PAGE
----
A man who ploughed his car into a group of pedestrians at a busy road in California specifically targeted Muslims, police said.
The attack which occurred on Tuesday 23 April in Sunnyvale has left four victims in a critical situation – three under 18-years-olds and a 13-year-old girl.
Isaiah Peoples, 34, now faces eight counts of attempted murder in which eight people were injured.
Chief Phan Ngo, of the Sunnyvale Department of Public Safety, said at a news conference on Friday 26 April that additional evidence suggested that the perpetrator “intentionally targeted the victims based on their race and his belief that they were of the Muslim faith”.
However, the chief did not elaborate on how the police obtained the evidence pointing to a possible anti-Muslim motive, saying that the investigation was still ongoing.
Chief Ngo said: “The only thing that we can confirm at this time is that on the day of the incident, he had picked up some food and that he was on his way to deliver the food to his Bible study group.”
Chief assistant district attorney of Santa Clara County, Jay Boyarsky, said at the news conference that “there is no hate crime allegation at this point in time, for one reason only: The matter is still being investigated.”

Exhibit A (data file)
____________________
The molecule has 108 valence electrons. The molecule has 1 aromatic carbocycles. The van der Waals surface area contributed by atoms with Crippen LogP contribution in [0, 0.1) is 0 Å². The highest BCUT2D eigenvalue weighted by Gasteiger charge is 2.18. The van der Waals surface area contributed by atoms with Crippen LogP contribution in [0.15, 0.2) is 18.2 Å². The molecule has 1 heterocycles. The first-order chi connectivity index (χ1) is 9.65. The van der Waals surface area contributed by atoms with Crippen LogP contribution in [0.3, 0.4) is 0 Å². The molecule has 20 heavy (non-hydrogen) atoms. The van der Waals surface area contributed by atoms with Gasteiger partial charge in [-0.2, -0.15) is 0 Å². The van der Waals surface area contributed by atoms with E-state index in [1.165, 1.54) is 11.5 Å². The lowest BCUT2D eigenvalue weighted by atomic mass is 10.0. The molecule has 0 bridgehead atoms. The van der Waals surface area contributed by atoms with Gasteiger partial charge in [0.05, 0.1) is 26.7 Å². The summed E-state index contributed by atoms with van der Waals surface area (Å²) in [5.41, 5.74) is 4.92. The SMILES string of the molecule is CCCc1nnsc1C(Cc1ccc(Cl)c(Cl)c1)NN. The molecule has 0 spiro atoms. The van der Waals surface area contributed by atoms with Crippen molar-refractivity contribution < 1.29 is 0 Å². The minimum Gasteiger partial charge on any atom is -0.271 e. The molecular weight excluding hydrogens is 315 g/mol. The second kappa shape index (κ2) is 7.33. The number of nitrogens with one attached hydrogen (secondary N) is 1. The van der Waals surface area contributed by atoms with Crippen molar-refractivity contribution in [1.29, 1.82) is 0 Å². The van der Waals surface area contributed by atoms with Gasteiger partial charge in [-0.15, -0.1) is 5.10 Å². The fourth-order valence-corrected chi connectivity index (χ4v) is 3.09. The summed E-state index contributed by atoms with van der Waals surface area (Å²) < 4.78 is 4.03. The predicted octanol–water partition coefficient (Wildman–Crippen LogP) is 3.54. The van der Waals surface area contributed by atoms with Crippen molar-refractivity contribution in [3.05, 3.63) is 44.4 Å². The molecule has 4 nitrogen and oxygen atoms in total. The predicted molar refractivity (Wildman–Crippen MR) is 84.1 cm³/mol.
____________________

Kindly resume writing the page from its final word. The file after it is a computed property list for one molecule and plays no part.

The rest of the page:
A number of the charges against Peoples already carries a maximum penalty of life in prison.
Mr Boyarsky added that there was “very appalling and disturbing evidence” that at least one or two of the victims were targeted “based on the defendant’s view of what their race or religion may have been”.
Captain Jim Choi of the Sunnyvale Department of Public Safety said there was no signs that the attack terrorism-related.
Nevertheless, he added that the department was “still waiting to know more” based on a search of the attacker’s mobile phone and computer.
Peoples who is a Sunnyvale resident appeared in court last Friday and is being held without bail at the Santa Clara County Jail.
His lawyer Chuck Smith said he will enter a plea on Thursday 16 May, his lawyer.
At a post-court news conference, Mr Smith mentioned that Peoples’ military experience may have affected him.
Peoples served in the U.S. army from 2004 to 2006 and in the army reserve from 2006 to 2008.
Mr Smith said: “His mental state is going to be the battleground in the case.
“We’re going to have him evaluated by the best people we can find because, like all veterans, he deserves the best people we can find.
“This is obviously a story that we’re seeing unfold in many, many cases across the country.”